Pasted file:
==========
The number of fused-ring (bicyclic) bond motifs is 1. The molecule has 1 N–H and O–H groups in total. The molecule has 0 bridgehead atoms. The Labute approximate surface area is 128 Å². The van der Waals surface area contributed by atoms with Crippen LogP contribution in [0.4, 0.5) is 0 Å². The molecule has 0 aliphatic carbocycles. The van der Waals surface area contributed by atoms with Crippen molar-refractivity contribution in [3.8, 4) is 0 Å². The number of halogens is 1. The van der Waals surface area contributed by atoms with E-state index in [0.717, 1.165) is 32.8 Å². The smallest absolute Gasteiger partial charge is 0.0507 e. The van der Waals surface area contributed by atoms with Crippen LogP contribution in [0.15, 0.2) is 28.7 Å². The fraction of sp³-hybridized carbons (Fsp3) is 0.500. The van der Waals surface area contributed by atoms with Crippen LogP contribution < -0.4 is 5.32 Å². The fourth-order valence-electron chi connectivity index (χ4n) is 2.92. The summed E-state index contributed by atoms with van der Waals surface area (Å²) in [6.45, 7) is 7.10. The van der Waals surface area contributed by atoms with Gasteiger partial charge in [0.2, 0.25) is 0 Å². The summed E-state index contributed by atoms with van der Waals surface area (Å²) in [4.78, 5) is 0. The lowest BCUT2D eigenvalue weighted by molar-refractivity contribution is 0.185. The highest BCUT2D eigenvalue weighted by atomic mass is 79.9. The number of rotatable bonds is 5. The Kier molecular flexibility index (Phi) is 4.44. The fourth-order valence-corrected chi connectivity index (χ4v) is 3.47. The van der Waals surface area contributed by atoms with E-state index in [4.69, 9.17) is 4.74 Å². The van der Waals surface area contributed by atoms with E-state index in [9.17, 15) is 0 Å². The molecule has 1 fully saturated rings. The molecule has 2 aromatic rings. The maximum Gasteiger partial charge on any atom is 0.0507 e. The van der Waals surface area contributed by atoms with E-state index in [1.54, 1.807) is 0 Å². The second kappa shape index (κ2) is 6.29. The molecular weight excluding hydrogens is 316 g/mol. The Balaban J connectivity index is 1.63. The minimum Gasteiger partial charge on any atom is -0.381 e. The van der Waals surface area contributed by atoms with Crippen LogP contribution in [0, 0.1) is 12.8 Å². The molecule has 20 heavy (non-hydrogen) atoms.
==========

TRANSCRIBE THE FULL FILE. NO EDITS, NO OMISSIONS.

The number of fused-ring (bicyclic) bond motifs is 1. The molecule has 1 N–H and O–H groups in total. The molecule has 0 bridgehead atoms. The Labute approximate surface area is 128 Å². The van der Waals surface area contributed by atoms with Crippen LogP contribution in [0.4, 0.5) is 0 Å². The molecule has 0 aliphatic carbocycles. The van der Waals surface area contributed by atoms with Crippen molar-refractivity contribution in [3.8, 4) is 0 Å². The number of halogens is 1. The van der Waals surface area contributed by atoms with E-state index in [0.717, 1.165) is 32.8 Å². The smallest absolute Gasteiger partial charge is 0.0507 e. The van der Waals surface area contributed by atoms with Crippen LogP contribution in [0.15, 0.2) is 28.7 Å². The fraction of sp³-hybridized carbons (Fsp3) is 0.500. The van der Waals surface area contributed by atoms with Crippen LogP contribution < -0.4 is 5.32 Å². The fourth-order valence-electron chi connectivity index (χ4n) is 2.92. The summed E-state index contributed by atoms with van der Waals surface area (Å²) in [6.45, 7) is 7.10. The van der Waals surface area contributed by atoms with Gasteiger partial charge in [0.2, 0.25) is 0 Å². The summed E-state index contributed by atoms with van der Waals surface area (Å²) in [4.78, 5) is 0. The lowest BCUT2D eigenvalue weighted by molar-refractivity contribution is 0.185. The highest BCUT2D eigenvalue weighted by atomic mass is 79.9. The number of rotatable bonds is 5. The Kier molecular flexibility index (Phi) is 4.44. The fourth-order valence-corrected chi connectivity index (χ4v) is 3.47. The van der Waals surface area contributed by atoms with E-state index in [4.69, 9.17) is 4.74 Å². The van der Waals surface area contributed by atoms with E-state index in [9.17, 15) is 0 Å². The molecule has 1 fully saturated rings. The molecule has 2 aromatic rings. The maximum Gasteiger partial charge on any atom is 0.0507 e. The van der Waals surface area contributed by atoms with E-state index in [1.54, 1.807) is 0 Å². The second kappa shape index (κ2) is 6.29. The molecular weight excluding hydrogens is 316 g/mol. The Balaban J connectivity index is 1.63. The minimum Gasteiger partial charge on any atom is -0.381 e. The van der Waals surface area contributed by atoms with Crippen LogP contribution in [0, 0.1) is 12.8 Å². The molecule has 20 heavy (non-hydrogen) atoms.